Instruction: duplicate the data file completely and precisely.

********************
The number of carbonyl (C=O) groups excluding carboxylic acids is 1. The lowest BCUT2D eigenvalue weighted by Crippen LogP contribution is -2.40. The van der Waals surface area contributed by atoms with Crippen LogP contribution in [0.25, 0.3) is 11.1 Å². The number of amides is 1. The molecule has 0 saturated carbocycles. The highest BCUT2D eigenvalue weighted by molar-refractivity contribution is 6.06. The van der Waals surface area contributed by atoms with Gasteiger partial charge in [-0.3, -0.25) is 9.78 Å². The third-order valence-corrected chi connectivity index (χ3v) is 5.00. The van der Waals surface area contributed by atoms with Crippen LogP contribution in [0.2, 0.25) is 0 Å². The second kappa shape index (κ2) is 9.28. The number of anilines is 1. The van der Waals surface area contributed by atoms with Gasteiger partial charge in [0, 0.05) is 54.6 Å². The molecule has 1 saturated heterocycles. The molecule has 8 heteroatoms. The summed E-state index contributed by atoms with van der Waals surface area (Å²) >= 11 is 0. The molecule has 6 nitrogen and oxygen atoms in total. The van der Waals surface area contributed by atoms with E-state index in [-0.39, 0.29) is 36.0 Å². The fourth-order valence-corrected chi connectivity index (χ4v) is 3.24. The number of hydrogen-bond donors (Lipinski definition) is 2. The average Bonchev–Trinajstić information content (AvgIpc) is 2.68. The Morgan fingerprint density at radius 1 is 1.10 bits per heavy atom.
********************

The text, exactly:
The number of carbonyl (C=O) groups excluding carboxylic acids is 1. The lowest BCUT2D eigenvalue weighted by Crippen LogP contribution is -2.40. The van der Waals surface area contributed by atoms with Crippen LogP contribution in [0.25, 0.3) is 11.1 Å². The number of amides is 1. The molecule has 0 saturated carbocycles. The highest BCUT2D eigenvalue weighted by molar-refractivity contribution is 6.06. The van der Waals surface area contributed by atoms with Gasteiger partial charge in [-0.3, -0.25) is 9.78 Å². The third-order valence-corrected chi connectivity index (χ3v) is 5.00. The van der Waals surface area contributed by atoms with Crippen LogP contribution in [0.2, 0.25) is 0 Å². The second kappa shape index (κ2) is 9.28. The number of anilines is 1. The van der Waals surface area contributed by atoms with Gasteiger partial charge in [0, 0.05) is 54.6 Å². The molecule has 1 saturated heterocycles. The molecule has 8 heteroatoms. The summed E-state index contributed by atoms with van der Waals surface area (Å²) >= 11 is 0. The molecule has 6 nitrogen and oxygen atoms in total. The van der Waals surface area contributed by atoms with E-state index in [-0.39, 0.29) is 36.0 Å². The fourth-order valence-corrected chi connectivity index (χ4v) is 3.24. The number of hydrogen-bond donors (Lipinski definition) is 2. The average Bonchev–Trinajstić information content (AvgIpc) is 2.68. The Morgan fingerprint density at radius 1 is 1.10 bits per heavy atom.